Word from the University of Queensland
is that the scramjet tests were indeed successful; right up to the point where the scramjet melted, as designed. (And, it's not often you can say that
with a straight face.)
Interestingly the Australian team deny that ensuring combustion in a hypersonic scramjet is particularly difficult- apparently the air inlet compresses the air, and the air temperature is then high enough to support combustion without further ignition.
Personally, I am pretty skeptical as to whether this will ever be a practical form of transportation or a way of launching a vehicle straight into orbit (due to weight considerations). However, it might make a reasonable weapon, and the the military are indeed pushing for its development the hardest.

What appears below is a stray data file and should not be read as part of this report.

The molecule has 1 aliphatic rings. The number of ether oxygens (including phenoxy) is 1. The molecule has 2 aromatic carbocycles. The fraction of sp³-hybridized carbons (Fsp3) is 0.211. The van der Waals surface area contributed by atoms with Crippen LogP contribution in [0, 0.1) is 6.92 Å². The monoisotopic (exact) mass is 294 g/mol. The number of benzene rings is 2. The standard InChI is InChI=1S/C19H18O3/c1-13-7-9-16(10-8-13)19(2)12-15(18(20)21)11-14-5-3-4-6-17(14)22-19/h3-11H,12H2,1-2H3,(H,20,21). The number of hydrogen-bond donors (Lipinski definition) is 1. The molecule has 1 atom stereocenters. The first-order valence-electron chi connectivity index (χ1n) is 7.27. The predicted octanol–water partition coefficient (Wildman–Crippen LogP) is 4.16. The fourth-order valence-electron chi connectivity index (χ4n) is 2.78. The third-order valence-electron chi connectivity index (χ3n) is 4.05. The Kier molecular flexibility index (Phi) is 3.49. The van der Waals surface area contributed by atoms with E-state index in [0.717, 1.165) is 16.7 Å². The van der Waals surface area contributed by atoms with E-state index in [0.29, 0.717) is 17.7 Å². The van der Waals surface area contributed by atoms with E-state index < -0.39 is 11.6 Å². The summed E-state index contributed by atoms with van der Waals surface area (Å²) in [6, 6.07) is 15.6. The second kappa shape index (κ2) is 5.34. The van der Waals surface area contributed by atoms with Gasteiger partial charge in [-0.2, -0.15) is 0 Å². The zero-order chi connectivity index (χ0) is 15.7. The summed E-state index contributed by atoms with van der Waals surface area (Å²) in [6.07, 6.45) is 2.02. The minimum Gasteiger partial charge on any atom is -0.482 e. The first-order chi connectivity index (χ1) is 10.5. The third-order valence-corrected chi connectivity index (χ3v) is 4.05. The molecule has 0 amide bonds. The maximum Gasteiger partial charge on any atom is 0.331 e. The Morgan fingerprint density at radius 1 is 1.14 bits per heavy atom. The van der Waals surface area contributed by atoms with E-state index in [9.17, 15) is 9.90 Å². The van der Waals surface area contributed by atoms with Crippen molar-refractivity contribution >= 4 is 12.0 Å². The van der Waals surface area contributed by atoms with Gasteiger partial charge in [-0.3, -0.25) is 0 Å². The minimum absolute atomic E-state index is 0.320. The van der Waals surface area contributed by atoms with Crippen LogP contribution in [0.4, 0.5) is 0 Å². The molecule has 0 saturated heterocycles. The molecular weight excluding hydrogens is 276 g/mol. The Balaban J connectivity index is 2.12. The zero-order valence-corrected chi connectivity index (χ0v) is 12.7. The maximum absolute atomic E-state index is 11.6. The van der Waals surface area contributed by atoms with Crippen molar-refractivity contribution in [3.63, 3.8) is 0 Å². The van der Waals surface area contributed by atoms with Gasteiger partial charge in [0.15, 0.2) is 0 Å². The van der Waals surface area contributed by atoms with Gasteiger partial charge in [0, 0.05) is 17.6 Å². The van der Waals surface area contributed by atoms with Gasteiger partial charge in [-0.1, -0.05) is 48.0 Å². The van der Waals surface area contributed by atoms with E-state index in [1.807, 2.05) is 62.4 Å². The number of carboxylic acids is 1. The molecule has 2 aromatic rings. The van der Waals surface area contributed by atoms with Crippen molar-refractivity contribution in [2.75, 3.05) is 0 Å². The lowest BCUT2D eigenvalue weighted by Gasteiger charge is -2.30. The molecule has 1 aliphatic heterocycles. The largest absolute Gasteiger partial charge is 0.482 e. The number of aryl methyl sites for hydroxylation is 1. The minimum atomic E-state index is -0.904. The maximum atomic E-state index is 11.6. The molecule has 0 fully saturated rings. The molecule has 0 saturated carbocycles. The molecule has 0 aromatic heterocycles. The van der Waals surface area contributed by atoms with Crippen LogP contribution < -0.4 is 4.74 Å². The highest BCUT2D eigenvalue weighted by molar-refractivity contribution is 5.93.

Basically, the thrust/weight ratio of a rocket is about 50. The thrust to weight ratio of a jet engine is about 5. The thrust to weight ratio of a scramjet is about 2. That means that a scramjet is heavy, and heavy is a very bad thing if you want to make orbit.